Who needs help?

Living with addiction is a life of guilt, desperation, sadness, anxiety, worry, and futility. It is its own full time job - Whether it’s getting through any given Sunday when the liquor store is closed, getting through the next 10 days waiting for the date of your prescription refill, or trying to figure out finding money for drugs so you don’t have to suffer through painful withdrawals. You know a DUI is on the horizon, whether it will be your first or third, or you know that any day can land you in jail. Looking over your shoulder waiting to be fired at work (if you weren’t already) surely is no treat as well. Knowing you are slowly killing yourself is actually no big deal, as there are times you would rather die than live anyway. You go through each day knowing you are letting everyone you love down. You watch your relationships fall apart. You watch all the dreams you set forth for yourself as a little boy or little girl fly out the window forever.

Talking to your loved ones about your addiction is its own problem. Most everyone is angry with you or at least very disappointed in you. They are hurt. They have been lied to so many times that there seems to be no way they will believe anything you say now. Even if they do believe your intentions now, they surely may not really believe you can really get your life clean anyway. What do you say to someone you may have stolen from, yelled at, manipulated for money, or called names? They may have already given up on you, and if they didn’t - they probably will. Worse than that, you have made yourself an easy target, and some loved ones might blame you for everything that has ever gone wrong in their lives too.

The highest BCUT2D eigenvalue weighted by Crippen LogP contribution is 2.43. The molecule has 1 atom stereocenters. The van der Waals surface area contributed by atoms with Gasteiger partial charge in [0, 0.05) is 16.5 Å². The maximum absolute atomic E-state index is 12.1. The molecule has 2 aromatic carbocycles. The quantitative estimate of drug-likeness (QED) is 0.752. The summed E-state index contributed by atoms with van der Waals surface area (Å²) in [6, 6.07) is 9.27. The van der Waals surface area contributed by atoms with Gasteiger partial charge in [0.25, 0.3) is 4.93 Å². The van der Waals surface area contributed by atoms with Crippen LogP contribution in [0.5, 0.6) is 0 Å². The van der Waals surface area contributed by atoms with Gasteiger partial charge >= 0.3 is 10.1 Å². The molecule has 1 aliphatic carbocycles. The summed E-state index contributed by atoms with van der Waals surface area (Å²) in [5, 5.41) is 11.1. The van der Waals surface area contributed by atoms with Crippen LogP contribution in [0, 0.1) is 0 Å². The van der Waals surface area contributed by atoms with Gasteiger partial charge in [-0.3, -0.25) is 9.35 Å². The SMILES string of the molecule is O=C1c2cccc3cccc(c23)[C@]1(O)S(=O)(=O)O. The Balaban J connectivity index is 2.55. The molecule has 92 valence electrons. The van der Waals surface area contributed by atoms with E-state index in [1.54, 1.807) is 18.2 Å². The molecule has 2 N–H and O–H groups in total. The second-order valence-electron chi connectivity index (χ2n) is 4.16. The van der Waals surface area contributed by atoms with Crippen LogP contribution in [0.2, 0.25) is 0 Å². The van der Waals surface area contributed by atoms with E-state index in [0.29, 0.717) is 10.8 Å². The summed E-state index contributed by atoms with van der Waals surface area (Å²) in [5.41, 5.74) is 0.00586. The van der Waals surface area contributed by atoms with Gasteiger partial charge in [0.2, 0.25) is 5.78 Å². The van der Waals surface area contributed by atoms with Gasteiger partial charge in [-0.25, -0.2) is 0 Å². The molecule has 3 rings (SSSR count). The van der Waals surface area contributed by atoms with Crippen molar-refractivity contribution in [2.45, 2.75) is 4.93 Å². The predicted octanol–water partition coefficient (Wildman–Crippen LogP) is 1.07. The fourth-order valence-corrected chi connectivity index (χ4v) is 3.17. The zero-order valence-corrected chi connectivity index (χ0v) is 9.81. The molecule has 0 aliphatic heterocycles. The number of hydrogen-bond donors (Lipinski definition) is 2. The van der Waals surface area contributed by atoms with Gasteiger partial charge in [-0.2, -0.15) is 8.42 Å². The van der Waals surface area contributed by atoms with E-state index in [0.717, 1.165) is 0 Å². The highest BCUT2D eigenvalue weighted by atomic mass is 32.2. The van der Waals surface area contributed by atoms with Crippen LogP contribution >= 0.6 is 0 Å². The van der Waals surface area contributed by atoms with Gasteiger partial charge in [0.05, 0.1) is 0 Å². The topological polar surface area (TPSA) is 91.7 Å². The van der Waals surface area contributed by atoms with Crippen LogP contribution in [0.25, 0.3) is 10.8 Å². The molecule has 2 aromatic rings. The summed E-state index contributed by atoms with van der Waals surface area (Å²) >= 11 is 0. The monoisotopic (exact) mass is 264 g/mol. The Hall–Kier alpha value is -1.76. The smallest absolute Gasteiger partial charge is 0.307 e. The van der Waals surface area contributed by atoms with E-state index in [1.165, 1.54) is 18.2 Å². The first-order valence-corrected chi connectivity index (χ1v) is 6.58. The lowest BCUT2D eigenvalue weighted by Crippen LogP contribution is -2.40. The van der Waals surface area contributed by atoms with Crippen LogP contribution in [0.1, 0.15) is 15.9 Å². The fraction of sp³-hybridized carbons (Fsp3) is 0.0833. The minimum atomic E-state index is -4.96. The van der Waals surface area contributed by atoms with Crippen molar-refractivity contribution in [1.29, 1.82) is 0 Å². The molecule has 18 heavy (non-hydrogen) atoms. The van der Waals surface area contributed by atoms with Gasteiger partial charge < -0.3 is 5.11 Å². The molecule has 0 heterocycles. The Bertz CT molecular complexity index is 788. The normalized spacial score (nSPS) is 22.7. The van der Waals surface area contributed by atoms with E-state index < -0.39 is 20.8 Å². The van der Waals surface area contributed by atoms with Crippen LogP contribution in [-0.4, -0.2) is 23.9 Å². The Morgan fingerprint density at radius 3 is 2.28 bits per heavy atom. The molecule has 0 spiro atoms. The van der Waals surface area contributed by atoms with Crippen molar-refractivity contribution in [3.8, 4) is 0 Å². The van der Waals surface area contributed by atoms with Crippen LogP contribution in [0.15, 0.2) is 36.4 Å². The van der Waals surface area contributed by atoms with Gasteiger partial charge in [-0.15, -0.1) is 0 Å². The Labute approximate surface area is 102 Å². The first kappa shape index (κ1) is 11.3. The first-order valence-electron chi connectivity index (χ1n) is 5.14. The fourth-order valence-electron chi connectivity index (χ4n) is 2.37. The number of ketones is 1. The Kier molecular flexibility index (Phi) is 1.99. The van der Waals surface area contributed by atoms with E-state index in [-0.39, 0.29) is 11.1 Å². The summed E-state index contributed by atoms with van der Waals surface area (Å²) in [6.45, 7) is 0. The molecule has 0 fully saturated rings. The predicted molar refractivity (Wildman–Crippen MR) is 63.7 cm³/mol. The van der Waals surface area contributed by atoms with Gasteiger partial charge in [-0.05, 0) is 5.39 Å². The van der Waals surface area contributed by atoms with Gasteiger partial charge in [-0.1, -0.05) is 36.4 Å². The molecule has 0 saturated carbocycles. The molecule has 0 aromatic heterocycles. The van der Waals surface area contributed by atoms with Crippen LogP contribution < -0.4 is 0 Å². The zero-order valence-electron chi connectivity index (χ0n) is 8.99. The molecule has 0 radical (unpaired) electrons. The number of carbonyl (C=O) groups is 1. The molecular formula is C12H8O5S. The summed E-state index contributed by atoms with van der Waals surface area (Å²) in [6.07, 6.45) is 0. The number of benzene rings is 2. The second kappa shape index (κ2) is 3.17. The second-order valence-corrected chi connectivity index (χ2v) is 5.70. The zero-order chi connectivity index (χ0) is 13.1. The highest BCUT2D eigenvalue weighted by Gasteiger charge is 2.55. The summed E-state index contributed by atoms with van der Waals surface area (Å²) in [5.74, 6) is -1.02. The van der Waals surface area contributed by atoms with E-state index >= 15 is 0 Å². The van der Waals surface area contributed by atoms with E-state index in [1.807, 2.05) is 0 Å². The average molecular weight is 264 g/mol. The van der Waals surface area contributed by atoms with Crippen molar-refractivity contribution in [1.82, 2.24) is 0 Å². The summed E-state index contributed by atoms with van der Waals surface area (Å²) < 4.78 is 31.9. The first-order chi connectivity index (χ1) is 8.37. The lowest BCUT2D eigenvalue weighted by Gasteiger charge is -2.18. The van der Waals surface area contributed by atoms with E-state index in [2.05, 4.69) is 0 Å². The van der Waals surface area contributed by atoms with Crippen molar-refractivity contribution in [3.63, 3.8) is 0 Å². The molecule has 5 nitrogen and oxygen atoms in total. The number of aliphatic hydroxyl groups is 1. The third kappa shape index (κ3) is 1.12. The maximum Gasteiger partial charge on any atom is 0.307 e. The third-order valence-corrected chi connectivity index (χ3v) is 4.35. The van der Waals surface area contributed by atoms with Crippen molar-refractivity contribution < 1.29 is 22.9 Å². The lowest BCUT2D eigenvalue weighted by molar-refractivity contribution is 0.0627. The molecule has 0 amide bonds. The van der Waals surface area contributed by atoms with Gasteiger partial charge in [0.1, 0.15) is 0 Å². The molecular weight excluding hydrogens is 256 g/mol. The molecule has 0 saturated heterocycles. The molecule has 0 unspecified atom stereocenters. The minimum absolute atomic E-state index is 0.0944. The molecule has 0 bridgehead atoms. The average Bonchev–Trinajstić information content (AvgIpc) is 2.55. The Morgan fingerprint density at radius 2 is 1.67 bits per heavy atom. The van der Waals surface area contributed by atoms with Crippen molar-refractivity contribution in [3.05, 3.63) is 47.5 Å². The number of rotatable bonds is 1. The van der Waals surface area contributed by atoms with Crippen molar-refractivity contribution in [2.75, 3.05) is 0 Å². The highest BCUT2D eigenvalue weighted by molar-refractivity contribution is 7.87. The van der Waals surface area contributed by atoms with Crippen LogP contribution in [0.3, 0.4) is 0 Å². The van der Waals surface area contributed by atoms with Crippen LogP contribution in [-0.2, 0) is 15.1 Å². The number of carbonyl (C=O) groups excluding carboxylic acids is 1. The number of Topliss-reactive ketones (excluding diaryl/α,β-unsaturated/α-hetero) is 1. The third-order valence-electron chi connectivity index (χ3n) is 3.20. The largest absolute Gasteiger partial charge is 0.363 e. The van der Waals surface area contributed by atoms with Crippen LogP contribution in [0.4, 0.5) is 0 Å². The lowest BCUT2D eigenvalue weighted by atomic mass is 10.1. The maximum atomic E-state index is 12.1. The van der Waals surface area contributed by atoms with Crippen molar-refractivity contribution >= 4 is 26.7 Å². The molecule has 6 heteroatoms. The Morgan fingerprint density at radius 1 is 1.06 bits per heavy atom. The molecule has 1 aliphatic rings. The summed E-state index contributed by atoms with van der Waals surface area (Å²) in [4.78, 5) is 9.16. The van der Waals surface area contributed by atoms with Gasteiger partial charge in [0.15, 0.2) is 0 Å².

Deciding what to do is where some of the real confusion sets in. Almost everyone struggling with addiction goes through a phase where they honestly think they can beat it alone. After realizing that you can’t do it alone, you may decide that you can’t get your life back without help and that some kind of treatment is necessary. Then you ask yourself: Should I do an outpatient program? Should I do an inpatient treatment? How long of a program will I need to do?

Looking at your treatment options is overwhelming. All the questions can drive you to drink, or use, more than ever. Then more questions come up. What kinds of treatment are out there anyway, and what treatment would work best for me? What are these places like? What am I willing to do? Can I leave my job and do treatment? Will my spouse, or girlfriend or boyfriend, find someone else when I am gone to treatment after all I put them through? What part of the addict in me wants to try and move into my head and make these decisions for me?

Call us today, we can help you with the answers to all your questions. It is a big step, but one you know now that you have to take. As scary as it may seem now, when you get these answers, you will find that it is easy to find the right way to go about getting your life and happiness back.

Family Member or Friend

Watching your loved one slowly die from addiction is one of the most despairing situations one can find themselves in. The feeling of helplessness is indescribable. You fall between sadness and anger at any given moment. GET HELP NOW

After completing the drug-rehabilitation program, I feel like myself again. I have found the person I always knew I wanted to be and the person I knew I always could be.
- K W.

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